Since March 2021, financial market participants have had to disclose in their company documents how they deal with sustainability risks (e.g. global warming, extreme weather events or human rights violations). The negative effects of sustainability factors (so-called PAIs for Principal Adverse Impact Indicators) should also be named using different specifications and deadlines, which are based on the company category and size. This is accompanied by increased reporting requirements for Article 8 and 9 funds. But not only that, because the PAIs must now also apply to non-sustainable funds. In addition, the legislation specifies the specific regulatory technical standards (RTS) that define the content, methodology and presentation of the information to be disclosed. The detailed regulation, referred to as the Level 2 Regulation, officially came into effect on August 14, 2022, and affects financial service providers and fund companies. However, it only has to be applied from 1st of January 2023 onwards. Which KPIs are to be reported exactly depends on the fund category and the conditions to which the fund has committed itself. There are two mandatory indicators for PAI reporting in the real estate industry: energy efficiency and the relationship between property and fossil fuels. There is also a choice indicator, usually energy consumption intensity. Who audits the reported figures, is currently not regulated. As with financial publications, it has become established as best practice in the industry to proceed via the auditor and an expert. It remains to be seen how long the technical and regulatory provisions will apply in their current form, as a revision is already being worked on.

What do the changes mean for asset managers?

Every new regulation increases the pressure to actively and quantifiably implement sustainability goals because in the future investors and stakeholders will pay even more attention to ESG criteria and consolidate them as top investment criteria. Increased reporting requirements for Article 8 and Article 9 funds are the direct consequence, which requires structured data collection more than ever. Although investors are most affected by the regulations, asset managers, project managers and property developers make the central operational contribution, because: without sustainable real estate projects, there are no sustainable real estate funds. To increase stakeholder trust and provide robust evidence, ESG scorings e.g. from GRESB, become more and more crucial for portfolio holders. They are the means of choice to make the ESG performance of assets measurable and comparable.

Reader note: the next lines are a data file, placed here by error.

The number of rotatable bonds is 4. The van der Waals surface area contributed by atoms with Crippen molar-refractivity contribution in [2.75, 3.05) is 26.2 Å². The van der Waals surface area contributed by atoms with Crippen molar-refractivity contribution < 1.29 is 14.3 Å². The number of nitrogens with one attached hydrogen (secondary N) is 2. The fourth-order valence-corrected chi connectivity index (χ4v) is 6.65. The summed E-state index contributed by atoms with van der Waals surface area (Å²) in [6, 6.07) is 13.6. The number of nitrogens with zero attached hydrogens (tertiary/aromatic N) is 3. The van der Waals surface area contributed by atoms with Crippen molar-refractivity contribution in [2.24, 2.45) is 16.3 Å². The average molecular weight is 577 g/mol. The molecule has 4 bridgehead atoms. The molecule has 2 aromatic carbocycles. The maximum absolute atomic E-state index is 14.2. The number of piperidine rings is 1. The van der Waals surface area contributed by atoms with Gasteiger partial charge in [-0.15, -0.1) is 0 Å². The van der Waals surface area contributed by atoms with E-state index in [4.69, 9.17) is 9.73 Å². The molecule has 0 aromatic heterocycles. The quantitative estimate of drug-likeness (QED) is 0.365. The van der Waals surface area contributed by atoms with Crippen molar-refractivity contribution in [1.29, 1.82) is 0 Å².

Good to know: EU supply chain law

So far, regulation has focused heavily on the “E” and thus the ecological parameters. With the EU supply chain law, the focus is on not only ecological but also social obligations along the entire supply chain. The draft law was approved by EU countries in December 2022. After the agreement in the EU Parliament, which is expected for May 2023, the member states have two years to translate the law into national guidelines. It is particularly striking that the scope of the EU law is expected to go beyond the regulations of the German supply chain law, e.g. so for example, companies with 500 or more employees and indirect suppliers will be covered. The German version will come into effect on 1st of January 2023 and initially prescribes due diligence obligations for companies with more than 3,000 employees and head offices in Germany that ensure human rights and sustainability along the supply chain.